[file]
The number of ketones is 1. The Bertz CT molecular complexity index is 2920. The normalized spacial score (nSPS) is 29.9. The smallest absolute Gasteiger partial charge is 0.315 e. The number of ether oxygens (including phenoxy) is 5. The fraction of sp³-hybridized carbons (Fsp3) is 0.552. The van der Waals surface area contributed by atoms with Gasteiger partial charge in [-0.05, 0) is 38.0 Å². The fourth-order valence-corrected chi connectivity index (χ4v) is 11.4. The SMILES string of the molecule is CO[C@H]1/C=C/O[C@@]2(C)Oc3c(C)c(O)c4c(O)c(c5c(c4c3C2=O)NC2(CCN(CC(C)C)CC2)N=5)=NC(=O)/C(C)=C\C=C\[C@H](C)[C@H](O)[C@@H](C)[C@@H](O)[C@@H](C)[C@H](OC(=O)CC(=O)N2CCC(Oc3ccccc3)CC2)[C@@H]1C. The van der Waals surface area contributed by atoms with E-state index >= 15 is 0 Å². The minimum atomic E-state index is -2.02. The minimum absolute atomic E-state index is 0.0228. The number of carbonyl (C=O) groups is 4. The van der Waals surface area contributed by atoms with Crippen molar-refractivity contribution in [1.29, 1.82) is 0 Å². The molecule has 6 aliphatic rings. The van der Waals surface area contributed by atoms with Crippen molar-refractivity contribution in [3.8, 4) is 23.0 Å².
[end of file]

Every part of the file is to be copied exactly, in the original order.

The number of ketones is 1. The Bertz CT molecular complexity index is 2920. The normalized spacial score (nSPS) is 29.9. The smallest absolute Gasteiger partial charge is 0.315 e. The number of ether oxygens (including phenoxy) is 5. The fraction of sp³-hybridized carbons (Fsp3) is 0.552. The van der Waals surface area contributed by atoms with Gasteiger partial charge in [-0.05, 0) is 38.0 Å². The fourth-order valence-corrected chi connectivity index (χ4v) is 11.4. The SMILES string of the molecule is CO[C@H]1/C=C/O[C@@]2(C)Oc3c(C)c(O)c4c(O)c(c5c(c4c3C2=O)NC2(CCN(CC(C)C)CC2)N=5)=NC(=O)/C(C)=C\C=C\[C@H](C)[C@H](O)[C@@H](C)[C@@H](O)[C@@H](C)[C@H](OC(=O)CC(=O)N2CCC(Oc3ccccc3)CC2)[C@@H]1C. The van der Waals surface area contributed by atoms with E-state index >= 15 is 0 Å². The minimum atomic E-state index is -2.02. The minimum absolute atomic E-state index is 0.0228. The number of carbonyl (C=O) groups is 4. The van der Waals surface area contributed by atoms with Crippen molar-refractivity contribution in [1.29, 1.82) is 0 Å². The molecule has 6 aliphatic rings. The van der Waals surface area contributed by atoms with Crippen molar-refractivity contribution in [3.8, 4) is 23.0 Å².